If You Build It, They Will Believe

She's been talking about fairy gardens for quite some time. I was intrigued by the idea, I'll admit. But the thing is, Burghbaby has a daughter. And furthermore, that little girl is the perfect age to delight in fairy gardens.

I love gardening. I love all things related to gardening. And making a tiny little garden that incorporates dollhouse sized fun is something I could really enjoy. But my daughter is 17, and making a fairy garden for her would go over as well as buying her a Barbie doll. (In case there's still a question in your mind, 17 year olds aren't into Barbies. AT ALL.) Even if the boys were younger, a fairy garden could be a really good time. But Micah is the baby, and he's 9. Luke is 11. And at 15, I'm guessing Josh would rather cut his index finger off with a butter knife than admit that a fairy garden could be kinda neat.

That pretty much leaves me out of luck in the fairy garden fun department.

But she posted about fairy gardens again, and how she made one for her daughter's bus driver. And it was darling. And so much fun. And that's when I had the revelation. Why do I need to make a miniature setup for the kids? Why can't I just do it for me?

So I did.

We've had this old, rusty, was-red wagon for years. I planted flowers in it, and last year Luke had his own personal garden in it. It's held up extremely well considering it's sat out in the weather for almost a decade, and is quite sentimental since we got it at a yard sale for Becky's antique-themed nursery when I was pregnant with her. What better use for it than to turn it into something fun and whimsical?

So I did.

The awesome thing about having a dozen gardens around the acreage is that I've pretty much got a plant for any purpose. And the awesome thing about plants is that they grow and spread. Taking a cutting here and a trimming there was needed anyway, and saved me from having to buy anything for my project. I laid Irish moss as lawn, and dianthus for a flower garden. Thyme makes for awesome shrubbery. And we all know that I have stones for any project imaginable. Smooth river stones make a fun path, and larger ones are good landscape boulders.



It was about this time that Luke realized I was doing something fun. He's my creative one, and he wanted in on the action. He got a blue dish to make a backyard pool, and then found a Lego shark to swim in it. Before the lawn was even finished, he planted a treasure chest out back, too. In my mind, I was all THIS ISN'T HOW IT'S SUPPOSED TO BE. THIS IS *MY* FAIRY GARDEN AND WE'RE NOT TURNING IT INTO A PIRATE ADVENTURE. And then I hushed my mind and reminded it that it was a very good thing that at least one of the kids was highly interested in what I was doing. Maybe fairy gardens really aren't too girly or juvenile for my boys.



So I joined in the fun, allowing my personal miniature garden to be boy-ified. I picked up the Army guy lying on the patio and planted him as a sentinel by the pond.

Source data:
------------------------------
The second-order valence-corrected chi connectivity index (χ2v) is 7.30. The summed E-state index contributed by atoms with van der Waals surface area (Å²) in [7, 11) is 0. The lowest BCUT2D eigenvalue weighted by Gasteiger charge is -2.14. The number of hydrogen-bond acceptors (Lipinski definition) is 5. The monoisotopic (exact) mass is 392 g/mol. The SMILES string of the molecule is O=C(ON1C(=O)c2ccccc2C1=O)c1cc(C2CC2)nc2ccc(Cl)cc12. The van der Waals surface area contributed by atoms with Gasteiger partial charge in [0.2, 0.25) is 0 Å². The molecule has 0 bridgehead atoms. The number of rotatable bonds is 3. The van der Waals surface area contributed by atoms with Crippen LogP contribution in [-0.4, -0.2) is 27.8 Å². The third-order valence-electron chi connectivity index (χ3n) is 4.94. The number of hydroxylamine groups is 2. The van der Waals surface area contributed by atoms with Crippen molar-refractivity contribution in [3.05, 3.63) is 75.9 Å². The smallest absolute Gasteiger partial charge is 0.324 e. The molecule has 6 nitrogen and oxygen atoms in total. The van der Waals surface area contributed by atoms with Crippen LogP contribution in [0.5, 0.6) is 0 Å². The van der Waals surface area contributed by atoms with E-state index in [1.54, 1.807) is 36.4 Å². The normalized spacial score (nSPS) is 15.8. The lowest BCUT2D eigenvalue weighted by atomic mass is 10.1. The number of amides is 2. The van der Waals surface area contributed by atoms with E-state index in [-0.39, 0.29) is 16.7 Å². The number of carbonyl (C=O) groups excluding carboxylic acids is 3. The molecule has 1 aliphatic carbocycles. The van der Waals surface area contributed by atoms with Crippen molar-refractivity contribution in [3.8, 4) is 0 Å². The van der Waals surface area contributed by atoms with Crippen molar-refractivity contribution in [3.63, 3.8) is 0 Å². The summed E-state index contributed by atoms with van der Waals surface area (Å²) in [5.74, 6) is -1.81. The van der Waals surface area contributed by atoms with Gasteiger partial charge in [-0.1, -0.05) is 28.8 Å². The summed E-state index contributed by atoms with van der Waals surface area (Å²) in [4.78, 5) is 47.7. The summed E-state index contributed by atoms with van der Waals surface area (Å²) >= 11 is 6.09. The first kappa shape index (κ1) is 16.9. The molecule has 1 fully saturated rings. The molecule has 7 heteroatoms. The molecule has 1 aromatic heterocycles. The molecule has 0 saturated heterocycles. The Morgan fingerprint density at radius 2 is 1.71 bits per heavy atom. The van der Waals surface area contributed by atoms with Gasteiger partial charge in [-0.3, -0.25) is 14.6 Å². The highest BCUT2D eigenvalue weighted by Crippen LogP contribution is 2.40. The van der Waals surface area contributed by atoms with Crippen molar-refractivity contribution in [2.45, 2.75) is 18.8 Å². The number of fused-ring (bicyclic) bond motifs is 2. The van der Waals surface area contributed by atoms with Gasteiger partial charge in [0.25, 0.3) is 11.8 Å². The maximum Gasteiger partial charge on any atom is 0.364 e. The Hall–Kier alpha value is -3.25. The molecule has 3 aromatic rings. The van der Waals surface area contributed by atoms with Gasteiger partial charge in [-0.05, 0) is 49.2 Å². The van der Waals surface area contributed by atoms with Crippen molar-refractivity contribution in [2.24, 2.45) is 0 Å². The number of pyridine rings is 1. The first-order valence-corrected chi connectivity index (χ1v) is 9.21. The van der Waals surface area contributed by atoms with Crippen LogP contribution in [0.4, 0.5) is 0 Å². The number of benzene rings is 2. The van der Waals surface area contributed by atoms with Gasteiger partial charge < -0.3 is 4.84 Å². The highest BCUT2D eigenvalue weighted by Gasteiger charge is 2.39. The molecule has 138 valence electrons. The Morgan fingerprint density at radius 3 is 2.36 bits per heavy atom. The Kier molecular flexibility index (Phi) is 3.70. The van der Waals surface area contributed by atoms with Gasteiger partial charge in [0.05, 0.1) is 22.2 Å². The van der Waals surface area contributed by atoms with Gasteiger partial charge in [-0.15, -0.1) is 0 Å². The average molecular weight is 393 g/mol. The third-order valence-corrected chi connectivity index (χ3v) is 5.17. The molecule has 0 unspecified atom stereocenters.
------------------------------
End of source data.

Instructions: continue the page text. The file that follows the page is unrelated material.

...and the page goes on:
"Mom!," Luke said. "That guy is going to scare the fairies away. He can't be there." So I tossed him out of the garden and back onto the patio to keep watch over the ants and other things he's been in charge of recently.




So we continued on, Luke and I, planting this and arranging that. We got stumped at the house, and while I improvised until I could actually buy something that would work, we finished the project together. The stand-in house is a berry basket, inverted, and filled with dirt to encourage the growth of creeping thyme on the roof. But Luke wasn't happy. "How will the fairies live there if the house is filled with dirt?"


I stand corrected. If you build a fairy garden, they will believe.

8 comments:

Debbie @ Three Weddings said...

Well, I hate gardening so I won't be doing that, but it is so cute! Also, 9?! How is that possible!? Of course Peanut is 7 which I find hard to believe as well. Why can't these kids stop growing? Ok, I guess I want them to grow up, but just a little more slower.

Burgh Baby said...

I hate to say I told you so, but ... well ... you know. ;-)

(Also, I'm crazy jealous that you were able to scrounge up enough plants for it without leaving your yard!)

Roger Miller said...

That's awesome!!

jayna said...

Cute!
Before you know it, that army guy may end up back in the garden - opposites attract and all that. *wink wink*
Our garden had a lego population going for a while, too, but they've moved out to make room for some princesses.

Karen Deborah said...

This is a great idea! I love it, and I want to play too!

Cindy said...

That's really clever! Cute idea!

LEsherick2008 said...

Loved all of Burgh Baby's fairy garden but faries and pirates do go together as I was just at a fairy pirate wedding last Friday. But yours is just so neat and umm I like the blueberry container, It looks like a castle.

LEsherick2008 said...

Loved all of Burgh Baby's fairy garden but faries and pirates do go together as I was just at a fairy pirate wedding last Friday. But yours is just so neat and umm I like the blueberry container, It looks like a castle.